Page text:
Kant vs Anselm vs Cary

I have been listening to this lecture series to supplement the readings in my philosophy of religion course.

In the first Kant lecture, Cary says that Kant argues against Anselm on the ground that being isn’t a property. It goes a little something like this:

  1. Anselm says, that which actually exists, rather than which we can merely imagine, is superior in perfection because existence is superior to all other possible properties we could imagine.

  2. But, Kant Says, “being” isn’t a property, in the way that “white” or “round” or “heavy” or “in the closet” are properties.

  3. Since you cannot attribute being to a thing, because it is not a property, Anselm is therefore wrong to say that being is superior to other properties.

This, it seems to me, is all shockingly mistaken. Anselm was a medieval scholastic. He, therefore, would have been more than familiar with Aristotle’s Categories - in which substantial being is argued to be a necessary thing (by indirect inference from the first mover), while a substantial being’s properties are accidental to it, and dependent upon it. In other words, substantial being and accidental properties are categorically distinct from each other. Thus, to say that existence is a kind of perfection of a thing, is not to say that it has one more property it didn’t have before. Rather, it is to say that, to be is better than not to be. And all the framing of this into “properties” language is a silly muddle.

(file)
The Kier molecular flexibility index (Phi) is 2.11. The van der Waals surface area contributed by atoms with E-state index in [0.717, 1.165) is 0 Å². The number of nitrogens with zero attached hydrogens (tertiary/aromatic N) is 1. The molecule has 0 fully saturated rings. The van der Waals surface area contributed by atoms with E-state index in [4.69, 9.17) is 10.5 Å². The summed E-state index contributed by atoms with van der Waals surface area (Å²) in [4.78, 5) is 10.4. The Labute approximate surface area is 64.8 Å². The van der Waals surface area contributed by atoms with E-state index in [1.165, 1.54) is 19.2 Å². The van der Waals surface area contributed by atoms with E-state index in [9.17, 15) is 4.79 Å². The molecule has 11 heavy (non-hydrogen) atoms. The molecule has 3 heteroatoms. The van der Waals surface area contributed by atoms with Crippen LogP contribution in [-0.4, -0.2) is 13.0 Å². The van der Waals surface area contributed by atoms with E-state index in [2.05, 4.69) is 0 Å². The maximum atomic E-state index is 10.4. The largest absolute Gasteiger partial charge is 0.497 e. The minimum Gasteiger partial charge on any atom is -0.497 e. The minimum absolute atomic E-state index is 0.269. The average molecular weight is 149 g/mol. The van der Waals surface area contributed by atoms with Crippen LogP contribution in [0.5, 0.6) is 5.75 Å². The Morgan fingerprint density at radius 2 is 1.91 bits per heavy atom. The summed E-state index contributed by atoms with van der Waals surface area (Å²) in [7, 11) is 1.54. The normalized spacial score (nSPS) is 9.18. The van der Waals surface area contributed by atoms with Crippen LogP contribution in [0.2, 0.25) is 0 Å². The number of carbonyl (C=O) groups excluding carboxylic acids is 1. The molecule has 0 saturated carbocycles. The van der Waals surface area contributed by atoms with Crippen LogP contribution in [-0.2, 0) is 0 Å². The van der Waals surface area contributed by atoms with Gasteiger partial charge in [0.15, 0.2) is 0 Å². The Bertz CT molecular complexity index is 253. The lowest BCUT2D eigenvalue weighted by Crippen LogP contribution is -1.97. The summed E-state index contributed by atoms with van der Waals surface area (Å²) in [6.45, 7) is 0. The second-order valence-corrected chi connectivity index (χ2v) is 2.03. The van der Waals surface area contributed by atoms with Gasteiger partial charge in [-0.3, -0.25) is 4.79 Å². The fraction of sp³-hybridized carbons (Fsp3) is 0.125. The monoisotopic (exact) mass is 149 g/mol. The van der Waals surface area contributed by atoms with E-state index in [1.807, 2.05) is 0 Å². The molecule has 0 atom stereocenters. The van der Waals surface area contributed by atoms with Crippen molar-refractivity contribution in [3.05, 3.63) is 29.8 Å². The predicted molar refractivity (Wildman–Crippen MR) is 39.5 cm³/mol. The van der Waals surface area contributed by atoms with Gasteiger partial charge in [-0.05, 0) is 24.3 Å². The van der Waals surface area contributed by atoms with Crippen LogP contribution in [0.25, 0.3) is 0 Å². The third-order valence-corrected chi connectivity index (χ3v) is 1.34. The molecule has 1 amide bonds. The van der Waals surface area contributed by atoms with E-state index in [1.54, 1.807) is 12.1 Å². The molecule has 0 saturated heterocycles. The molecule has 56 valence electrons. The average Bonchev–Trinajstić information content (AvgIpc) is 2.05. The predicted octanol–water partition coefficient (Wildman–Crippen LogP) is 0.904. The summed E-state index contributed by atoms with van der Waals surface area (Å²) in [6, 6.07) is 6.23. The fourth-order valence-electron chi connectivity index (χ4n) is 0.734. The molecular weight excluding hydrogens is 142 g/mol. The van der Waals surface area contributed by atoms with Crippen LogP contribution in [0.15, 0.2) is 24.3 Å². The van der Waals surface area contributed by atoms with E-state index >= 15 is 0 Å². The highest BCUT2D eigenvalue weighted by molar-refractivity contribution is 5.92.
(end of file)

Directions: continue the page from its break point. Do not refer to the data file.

So, either Anselm was deeply confused about his own life’s work, or Kant was deeply confused about Anselm’s actual argument, or Professor Cary doesn’t understand Kant’s argument. It seems to me, based on what I know of Kant, the latter two possibilities are FAR more likely, than that Anselm was confused.